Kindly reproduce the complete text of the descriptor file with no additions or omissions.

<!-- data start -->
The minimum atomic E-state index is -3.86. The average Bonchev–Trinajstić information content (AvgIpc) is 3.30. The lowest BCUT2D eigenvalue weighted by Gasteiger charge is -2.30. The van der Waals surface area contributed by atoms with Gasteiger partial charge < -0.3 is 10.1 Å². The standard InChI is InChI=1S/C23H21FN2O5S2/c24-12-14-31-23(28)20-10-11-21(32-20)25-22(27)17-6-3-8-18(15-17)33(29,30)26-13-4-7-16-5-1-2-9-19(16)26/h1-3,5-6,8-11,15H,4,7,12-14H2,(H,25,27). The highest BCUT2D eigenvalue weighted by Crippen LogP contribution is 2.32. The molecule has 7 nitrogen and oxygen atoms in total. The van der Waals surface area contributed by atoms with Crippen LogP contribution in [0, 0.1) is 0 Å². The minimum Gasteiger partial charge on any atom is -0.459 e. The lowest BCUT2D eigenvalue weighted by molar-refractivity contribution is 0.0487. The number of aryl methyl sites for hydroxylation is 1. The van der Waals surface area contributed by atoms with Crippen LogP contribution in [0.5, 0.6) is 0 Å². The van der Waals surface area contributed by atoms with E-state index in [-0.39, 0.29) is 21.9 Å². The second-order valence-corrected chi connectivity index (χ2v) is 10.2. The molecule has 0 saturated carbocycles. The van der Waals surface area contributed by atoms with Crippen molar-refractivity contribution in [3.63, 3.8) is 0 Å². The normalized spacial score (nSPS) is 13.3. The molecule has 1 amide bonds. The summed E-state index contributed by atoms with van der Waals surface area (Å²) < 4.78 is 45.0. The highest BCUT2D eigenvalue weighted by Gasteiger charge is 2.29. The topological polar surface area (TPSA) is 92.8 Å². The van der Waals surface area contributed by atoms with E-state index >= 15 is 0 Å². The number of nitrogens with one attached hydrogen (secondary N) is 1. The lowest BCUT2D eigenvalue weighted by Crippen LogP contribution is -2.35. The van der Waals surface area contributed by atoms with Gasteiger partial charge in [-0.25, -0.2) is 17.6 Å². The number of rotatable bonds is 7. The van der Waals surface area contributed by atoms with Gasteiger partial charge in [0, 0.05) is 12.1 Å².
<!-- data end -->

The minimum atomic E-state index is -3.86. The average Bonchev–Trinajstić information content (AvgIpc) is 3.30. The lowest BCUT2D eigenvalue weighted by Gasteiger charge is -2.30. The van der Waals surface area contributed by atoms with Gasteiger partial charge < -0.3 is 10.1 Å². The standard InChI is InChI=1S/C23H21FN2O5S2/c24-12-14-31-23(28)20-10-11-21(32-20)25-22(27)17-6-3-8-18(15-17)33(29,30)26-13-4-7-16-5-1-2-9-19(16)26/h1-3,5-6,8-11,15H,4,7,12-14H2,(H,25,27). The highest BCUT2D eigenvalue weighted by Crippen LogP contribution is 2.32. The molecule has 7 nitrogen and oxygen atoms in total. The van der Waals surface area contributed by atoms with Crippen LogP contribution in [0, 0.1) is 0 Å². The minimum Gasteiger partial charge on any atom is -0.459 e. The lowest BCUT2D eigenvalue weighted by molar-refractivity contribution is 0.0487. The number of aryl methyl sites for hydroxylation is 1. The van der Waals surface area contributed by atoms with Crippen LogP contribution in [0.5, 0.6) is 0 Å². The van der Waals surface area contributed by atoms with E-state index in [-0.39, 0.29) is 21.9 Å². The second-order valence-corrected chi connectivity index (χ2v) is 10.2. The molecule has 0 saturated carbocycles. The van der Waals surface area contributed by atoms with Crippen molar-refractivity contribution in [3.63, 3.8) is 0 Å². The normalized spacial score (nSPS) is 13.3. The molecule has 1 amide bonds. The summed E-state index contributed by atoms with van der Waals surface area (Å²) < 4.78 is 45.0. The highest BCUT2D eigenvalue weighted by Gasteiger charge is 2.29. The topological polar surface area (TPSA) is 92.8 Å². The van der Waals surface area contributed by atoms with E-state index >= 15 is 0 Å². The number of nitrogens with one attached hydrogen (secondary N) is 1. The lowest BCUT2D eigenvalue weighted by Crippen LogP contribution is -2.35. The van der Waals surface area contributed by atoms with Gasteiger partial charge in [-0.25, -0.2) is 17.6 Å². The number of rotatable bonds is 7. The van der Waals surface area contributed by atoms with Gasteiger partial charge in [0, 0.05) is 12.1 Å².